• The admin-bar is the white bar you find below the logo. It's mainly for moderation and administration tools. For example, the Moderate link takes you to the main community moderation page, which contains links to the various community moderation threads accessible to users with 500 reputation points.
  • The nav-bar is below the admin-bar, and is basically like an extension to the header-bar.
  • The sub-nav-bar appears on some pages (like user pages and some question list pages, etc.) to complement the nav-bar.
  • The side-bar is the sidepanel found on almost all pages (some exceptions are user pages, etc. It contains news and some tools. It also consists of some convinient navigation tools, like All categories, Most popular tags and Related Questions.

Site Organisation

Site organisation is done with categories and tags.


The main categories of the site are Q&A, Reviews, and Meta (there are a few others which are not as important to a new user). Questions and Submissions can be sorted into these categories. These categories also have subcategories, for example, Q&A has Theoretical Physics, Experimental Physics, Applied Physics, Computational Physics, Phenomenology, Astronomy, Mathematics, General Physics, Community Nowiki. Each category has a description which appears both in the Categories page (accessible from the HeaderBar) and when asking a question.


There are hundreds of tags that can be applied when asking questions. You can search for an applicable tag by typing it's name into the tags field while asking a question.

Discussion and Voting

Post editing is mostly straightforward. You can insert an image (upload is however not yet supported) by clicking the button that looks like a kite or the sun raising over a mountain range. LaTeX can be inserted from clicking the "TeX" button.


Discussion in Q&A is simple - anyone can ask a question, post an answer to a question, or comment. Voting on comments requires 15 reputation, voting on questions requires 25 reputation, and voting on answers require 50 reputation. Each vote on a question yields 5 points to the author of the question. Each vote on an answer yields 10 points to the answerer.


Submitting a paper is currently a slow process as we're still in the first phase of the reviews section. You need to request a submission creation here. A moderator will create the submission for you and it will be up for open community review.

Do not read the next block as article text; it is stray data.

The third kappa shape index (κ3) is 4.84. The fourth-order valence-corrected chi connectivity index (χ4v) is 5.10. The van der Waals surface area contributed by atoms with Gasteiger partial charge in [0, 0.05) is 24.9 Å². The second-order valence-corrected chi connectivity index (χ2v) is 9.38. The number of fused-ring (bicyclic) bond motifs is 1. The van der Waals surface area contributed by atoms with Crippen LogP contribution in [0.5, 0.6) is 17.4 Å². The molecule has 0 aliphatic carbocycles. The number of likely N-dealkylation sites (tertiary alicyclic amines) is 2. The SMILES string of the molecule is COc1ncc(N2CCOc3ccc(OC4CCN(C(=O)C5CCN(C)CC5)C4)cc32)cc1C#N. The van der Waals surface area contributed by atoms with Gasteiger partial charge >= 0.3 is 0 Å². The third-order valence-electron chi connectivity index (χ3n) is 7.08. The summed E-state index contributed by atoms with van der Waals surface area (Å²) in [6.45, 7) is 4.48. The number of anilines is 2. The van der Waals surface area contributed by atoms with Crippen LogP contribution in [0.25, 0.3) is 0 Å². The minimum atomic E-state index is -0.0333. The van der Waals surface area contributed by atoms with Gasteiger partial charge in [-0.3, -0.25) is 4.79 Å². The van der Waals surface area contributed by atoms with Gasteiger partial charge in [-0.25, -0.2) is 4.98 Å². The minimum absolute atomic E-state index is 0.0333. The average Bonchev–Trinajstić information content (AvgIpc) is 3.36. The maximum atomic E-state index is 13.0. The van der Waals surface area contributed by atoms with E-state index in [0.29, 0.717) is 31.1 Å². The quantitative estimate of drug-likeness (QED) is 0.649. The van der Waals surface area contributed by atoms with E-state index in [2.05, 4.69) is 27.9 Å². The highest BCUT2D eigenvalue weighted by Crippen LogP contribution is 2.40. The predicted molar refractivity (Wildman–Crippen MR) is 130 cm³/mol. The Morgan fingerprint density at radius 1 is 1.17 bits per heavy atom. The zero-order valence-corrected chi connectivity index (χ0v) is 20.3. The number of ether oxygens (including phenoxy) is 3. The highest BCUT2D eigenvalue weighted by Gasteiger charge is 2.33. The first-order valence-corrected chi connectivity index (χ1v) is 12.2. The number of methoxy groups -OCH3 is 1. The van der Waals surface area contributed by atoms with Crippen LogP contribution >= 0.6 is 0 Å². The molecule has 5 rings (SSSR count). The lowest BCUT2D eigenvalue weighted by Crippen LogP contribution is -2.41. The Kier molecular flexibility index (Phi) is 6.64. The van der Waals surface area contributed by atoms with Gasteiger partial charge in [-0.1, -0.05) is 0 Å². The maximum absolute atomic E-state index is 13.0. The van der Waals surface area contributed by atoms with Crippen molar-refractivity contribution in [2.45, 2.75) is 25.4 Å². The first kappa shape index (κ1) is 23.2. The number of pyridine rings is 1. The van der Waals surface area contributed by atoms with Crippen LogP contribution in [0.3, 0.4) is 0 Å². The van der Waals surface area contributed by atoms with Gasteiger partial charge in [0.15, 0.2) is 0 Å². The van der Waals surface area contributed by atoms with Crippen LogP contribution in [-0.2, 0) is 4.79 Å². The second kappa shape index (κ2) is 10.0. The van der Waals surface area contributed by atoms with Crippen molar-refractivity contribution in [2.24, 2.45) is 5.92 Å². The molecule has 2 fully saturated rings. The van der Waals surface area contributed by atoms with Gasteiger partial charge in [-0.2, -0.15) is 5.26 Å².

There are two criteria for voting on submissions Originality and Accuracy. The overall score is calculated by

\(x= A \exp\left( \sqrt[3]{\frac{o}{5}} \right)\)

Open Problems

The "Open Problems" section is a platform for researchers to communicate with each other in solving open problems in physics.


Meta is for discussion about the site - feature requests, bugs, support, discussion, official posts. It uses the same software as Q&A, but discussions can be less focused.

Informal Discussion

There are various avenues for informal discussion, such as chat (a category). Chat discussions must however be about Physics, or other stuff relevant for physicists. It is welcome to ask fro discussion on informal notes or books you have written in a chat discussion. To communicate with a particular user, you can visit their user page and leave them a public wall message or send them a private message.


When you receive an answer to your question, a comment to your post, or a ping (e.g. @JohnDoe), or if your post is edited, you receive an on-site notification. A yellow button will appear in the top-bar, next to your username, with the number of notifications written on it. If you click it, you're lead to your history page, where the recent notifications are listed.

Community Moderation

See here.

answered Sep 13, 2014 by dimension10 (1,985 points) [ revision history ]
edited Feb 9, 2015 by dimension10

Your answer

Please use answers only to (at least partly) answer questions. To comment, discuss, or ask for clarification, leave a comment instead.
To mask links under text, please type your text, highlight it, and click the "link" button. You can then enter your link URL.
Please consult the FAQ for as to how to format your post.
This is the answer box; if you want to write a comment instead, please use the 'add comment' button.
Live preview (may slow down editor)   Preview
Your name to display (optional):
Privacy: Your email address will only be used for sending these notifications.
Anti-spam verification:
If you are a human please identify the position of the character covered by the symbol $\varnothing$ in the following word:
Then drag the red bullet below over the corresponding character of our banner. When you drop it there, the bullet changes to green (on slow internet connections after a few seconds).
Please complete the anti-spam verification

user contributions licensed under cc by-sa 3.0 with attribution required

Your rights